John Lackey helped Joe Maddon pay for his daughter’s wedding by beating the San Francisco Giants in Game 7 of the 2002 World Series.
“I was very grateful for many years for that,” said Maddon, the Cubs manager who worked as Mike Scioscia’s bench coach during that championship run with the Anaheim Angels.
The Cubs clearly believe Lackey — and super-utility guy Ben Zobrist and Gold Glove outfielder Jason Heyward — are money players who can deliver the franchise’s first title since 1908. At a cost of $272 million, the Cubs are paying for big-game experience and intangibles that won’t show up on a spreadsheet.
The Cubs wanted been-there, done-that veterans to set an example for a young group of players that advanced to the National League Championship Series and will face enormous pressure to win in 2016.
That will be the backdrop whenever Heyward gets his welcome-to-Chicago press conference after signing an eight-year, $184 million contract.
Heyward understands expectations after breaking in with the Atlanta Braves in 2010 as Baseball America’s No. 1 overall prospect and getting to the playoffs in three of his first four seasons.
As an added bonus, the Cubs are stealing Heyward and Lackey away from the 100-win St. Louis Cardinals team they eliminated from the playoffs.
“John is used to winning,” Maddon said. “I like the edge. I love the edge. Edgy’s good.
“He’s going to demand that the guys are ready to play, and I love that. It’s good for us. He’s almost like the perfect fit for us after the season that we just had.”
Lackey is an intimidating presence on the mound, a 6-foot-6 Texan who barks at umpires and opponents and gained even more stature after winning his second World Series ring in 2013 with the Boston Red Sox.
The worst-to-first turnaround helped change the perception of Lackey after being named in that 2011 Boston Globe fried-chicken-and-beer story and then missing the 2012 season while recovering from Tommy John surgery.
“There’s this misconception about Lackey in some circles, from fans and (seeing) him from across the field,” said Cubs president Theo Epstein, who signed Lackey in Boston. “But I can tell you he’s a beloved teammate and a leader in any clubhouse — and really takes charge of a starting staff with workouts and camaraderie and leadership. He and Jon Lester are great for one another with their personalities and their competitiveness and their intensity.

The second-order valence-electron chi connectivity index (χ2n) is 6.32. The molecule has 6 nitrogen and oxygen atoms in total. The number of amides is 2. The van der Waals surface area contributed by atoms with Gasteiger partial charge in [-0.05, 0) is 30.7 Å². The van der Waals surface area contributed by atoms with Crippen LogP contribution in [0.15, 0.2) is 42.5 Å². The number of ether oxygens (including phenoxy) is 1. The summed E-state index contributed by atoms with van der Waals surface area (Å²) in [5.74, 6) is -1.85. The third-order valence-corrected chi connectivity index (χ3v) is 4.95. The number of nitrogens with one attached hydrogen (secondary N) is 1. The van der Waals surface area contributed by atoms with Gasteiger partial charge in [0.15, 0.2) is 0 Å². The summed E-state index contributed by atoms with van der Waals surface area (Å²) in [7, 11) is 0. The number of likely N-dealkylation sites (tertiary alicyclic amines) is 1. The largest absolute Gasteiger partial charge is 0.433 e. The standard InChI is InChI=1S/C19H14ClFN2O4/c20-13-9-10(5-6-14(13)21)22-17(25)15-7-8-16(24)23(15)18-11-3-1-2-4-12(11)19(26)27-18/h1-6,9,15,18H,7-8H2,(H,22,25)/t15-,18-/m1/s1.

“We’re going to have that bulls-eye on our back a little bit this year. You can’t take games off. You can’t sort of sacrifice a game because it came after an off-day — or not show up on a given Tuesday night in Milwaukee in May. When you’re trying to win the division, you have to show up every night.
“And I think John — in a good way — demands that kind of focus and accountability when he pitches.”
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Zobrist is supposed to help teach The Cubs Way to a generation of young hitters by staying patient, making contact and driving the right pitches. Zobrist already spent nine seasons with Maddon, helping the Tampa Bay Rays crawl out of last place in the American League East, make it to the 2008 World Series and become a 90-win contender.
The Kansas City Royals got exactly what they needed when they acquired Zobrist from the Oakland A's before the July 31 deadline, watching him put up an .880 OPS in 16 playoff games and help deliver a championship.
“He just held the trophy,” general manager Jed Hoyer said. “That’s the beauty of going out and getting a guy like that. We (now have) Lackey, a guy who’s won a couple rings. I do think it’s really important to have guys like that in your clubhouse — Lester, (David) Ross, Lackey, Zobrist — (who’ve) won titles.
“We’re at that place now. We made it to the NLCS (and got a) taste. Those guys are going to be hungry for winning next year. And (veterans) that have been able to win can really help our young guys sort of cross that line.”